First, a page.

PITTSBURGH (AP) — Troy Tulowitzki sent a slow roller to shortstop and sprinted to first. The All-Star shortstop was a few steps from the bag when he suddenly grabbed his left leg and grimaced before gingerly making his way to the dugout.
Not even the MVP contender is immune to what is quickly becoming another painful summer for the Colorado Rockies.
Tulowitzki left in the fourth inning with what the team said is a cramp. Minus their franchise cornerstone, the Rockies fell to the Pittsburgh Pirates 3-2 in 11 innings on Saturday night.
"Nothing serious," said Tulowitzki, who leads the majors in batting average (.340) and runs (71). "We'll see how I wake up (Sunday). The good news is I don't think I tore anything or did anything to where I'm going to miss an extended period of time."
A small victory, maybe, on another lost night for the Rockies. Colorado has dropped four straight and is 12-30 since June 1.
The Rockies had their chances. They took a 2-1 lead on Carlos Gonzalez's two-run shot off Charlie Morton in the seventh and had runners on the corners with one out in the 11th. Charlie Blackmon's liner back to the mound was snagged by Pittsburgh reliever Jared Hughes (5-2), who flipped to third for a double play.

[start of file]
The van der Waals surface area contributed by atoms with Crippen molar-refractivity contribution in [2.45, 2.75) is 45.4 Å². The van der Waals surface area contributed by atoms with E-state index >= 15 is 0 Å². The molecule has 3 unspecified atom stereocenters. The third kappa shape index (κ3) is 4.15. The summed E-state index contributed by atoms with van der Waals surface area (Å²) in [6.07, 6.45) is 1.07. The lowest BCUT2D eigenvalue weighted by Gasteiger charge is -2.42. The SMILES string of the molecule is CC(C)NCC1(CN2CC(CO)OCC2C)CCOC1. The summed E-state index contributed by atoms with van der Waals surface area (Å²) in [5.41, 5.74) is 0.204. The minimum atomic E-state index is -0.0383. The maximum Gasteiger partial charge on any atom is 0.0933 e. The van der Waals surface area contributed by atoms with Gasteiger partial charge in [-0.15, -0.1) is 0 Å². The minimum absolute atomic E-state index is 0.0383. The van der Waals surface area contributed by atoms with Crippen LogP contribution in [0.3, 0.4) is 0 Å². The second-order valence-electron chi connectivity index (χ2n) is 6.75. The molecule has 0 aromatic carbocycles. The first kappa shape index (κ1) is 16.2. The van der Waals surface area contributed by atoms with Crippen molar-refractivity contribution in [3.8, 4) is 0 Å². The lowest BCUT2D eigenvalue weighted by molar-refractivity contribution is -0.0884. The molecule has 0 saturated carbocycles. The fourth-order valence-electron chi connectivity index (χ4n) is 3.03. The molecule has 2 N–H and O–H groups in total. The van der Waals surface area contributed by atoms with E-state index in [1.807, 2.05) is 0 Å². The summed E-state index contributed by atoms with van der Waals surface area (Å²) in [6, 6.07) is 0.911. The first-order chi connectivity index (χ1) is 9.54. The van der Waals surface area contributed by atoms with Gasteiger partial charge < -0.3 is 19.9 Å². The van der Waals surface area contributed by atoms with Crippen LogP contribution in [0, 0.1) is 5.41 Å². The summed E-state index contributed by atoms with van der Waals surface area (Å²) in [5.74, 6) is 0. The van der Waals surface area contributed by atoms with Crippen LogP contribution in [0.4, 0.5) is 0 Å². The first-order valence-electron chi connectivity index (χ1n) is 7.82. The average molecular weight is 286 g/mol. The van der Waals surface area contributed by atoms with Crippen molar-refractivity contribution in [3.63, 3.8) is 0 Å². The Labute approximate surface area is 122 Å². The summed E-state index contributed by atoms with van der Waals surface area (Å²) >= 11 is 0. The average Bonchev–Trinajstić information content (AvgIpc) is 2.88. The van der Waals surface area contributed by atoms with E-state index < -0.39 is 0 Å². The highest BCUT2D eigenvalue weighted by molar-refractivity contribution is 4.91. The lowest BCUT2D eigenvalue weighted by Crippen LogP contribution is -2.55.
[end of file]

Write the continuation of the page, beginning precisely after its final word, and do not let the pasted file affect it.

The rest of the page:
"I threw the pitch, it was going to where I wanted it to, and he did an excellent job of getting to it and hitting a line drive. I did not see it," Hughes said. "I feel like it just went right into my glove."
The Pirates didn't let the good fortune go to waste.
Neil Walker led off the inning with a single against Chad Bettis (0-2), moved to second on a sacrifice bunt and scored one batter later when Jordy Mercer hit a drive deep into the gap in left-center.
"I was seeing the ball well, but those situations you just kind of slow down," Mercer said. "In those situations, everybody is amped up. Take a deep breath, get something to hit and put a good swing on it."
The Pirates improved to 23-17 in one-run games this season, including 16-8 at home.
"We feel like we're never out of anything, especially in this ballpark," Mercer said. "We just kind of feed off each other and string together some good at-bats, and good things happen."
Colorado starter Brett Anderson, acquired in a trade from Oakland last December following a humbling season in which he went from Opening Day starter to the bullpen, spent seven innings keeping Pittsburgh off balance with a dizzying array of breaking balls.
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